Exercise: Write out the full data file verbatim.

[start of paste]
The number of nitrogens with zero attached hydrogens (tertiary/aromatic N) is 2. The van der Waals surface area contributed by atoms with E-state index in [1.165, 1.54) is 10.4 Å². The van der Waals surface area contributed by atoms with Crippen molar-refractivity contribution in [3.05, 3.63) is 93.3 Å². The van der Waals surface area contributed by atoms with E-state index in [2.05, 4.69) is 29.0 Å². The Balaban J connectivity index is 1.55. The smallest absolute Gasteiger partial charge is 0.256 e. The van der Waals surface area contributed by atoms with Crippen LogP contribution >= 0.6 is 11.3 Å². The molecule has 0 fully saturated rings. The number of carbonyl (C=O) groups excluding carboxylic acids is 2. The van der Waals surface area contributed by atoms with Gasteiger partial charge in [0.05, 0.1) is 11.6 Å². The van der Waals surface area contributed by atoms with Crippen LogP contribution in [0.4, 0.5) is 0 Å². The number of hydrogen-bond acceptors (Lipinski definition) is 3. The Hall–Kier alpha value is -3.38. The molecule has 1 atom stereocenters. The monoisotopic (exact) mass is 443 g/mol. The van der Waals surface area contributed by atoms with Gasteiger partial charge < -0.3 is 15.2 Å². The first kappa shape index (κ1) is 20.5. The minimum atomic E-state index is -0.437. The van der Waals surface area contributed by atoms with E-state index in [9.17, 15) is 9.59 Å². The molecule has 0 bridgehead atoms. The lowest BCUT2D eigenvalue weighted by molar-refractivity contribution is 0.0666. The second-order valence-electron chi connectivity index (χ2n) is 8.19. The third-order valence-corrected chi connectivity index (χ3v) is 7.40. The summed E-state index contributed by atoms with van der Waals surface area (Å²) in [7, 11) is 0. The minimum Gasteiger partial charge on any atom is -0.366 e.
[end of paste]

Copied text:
The number of nitrogens with zero attached hydrogens (tertiary/aromatic N) is 2. The van der Waals surface area contributed by atoms with E-state index in [1.165, 1.54) is 10.4 Å². The van der Waals surface area contributed by atoms with Crippen molar-refractivity contribution in [3.05, 3.63) is 93.3 Å². The van der Waals surface area contributed by atoms with E-state index in [2.05, 4.69) is 29.0 Å². The Balaban J connectivity index is 1.55. The smallest absolute Gasteiger partial charge is 0.256 e. The van der Waals surface area contributed by atoms with Crippen LogP contribution >= 0.6 is 11.3 Å². The molecule has 0 fully saturated rings. The number of carbonyl (C=O) groups excluding carboxylic acids is 2. The van der Waals surface area contributed by atoms with Gasteiger partial charge in [0.05, 0.1) is 11.6 Å². The van der Waals surface area contributed by atoms with Crippen LogP contribution in [0.4, 0.5) is 0 Å². The number of hydrogen-bond acceptors (Lipinski definition) is 3. The Hall–Kier alpha value is -3.38. The molecule has 1 atom stereocenters. The monoisotopic (exact) mass is 443 g/mol. The van der Waals surface area contributed by atoms with Gasteiger partial charge < -0.3 is 15.2 Å². The first kappa shape index (κ1) is 20.5. The minimum atomic E-state index is -0.437. The van der Waals surface area contributed by atoms with E-state index in [9.17, 15) is 9.59 Å². The molecule has 0 bridgehead atoms. The lowest BCUT2D eigenvalue weighted by molar-refractivity contribution is 0.0666. The second-order valence-electron chi connectivity index (χ2n) is 8.19. The third-order valence-corrected chi connectivity index (χ3v) is 7.40. The summed E-state index contributed by atoms with van der Waals surface area (Å²) in [7, 11) is 0. The minimum Gasteiger partial charge on any atom is -0.366 e.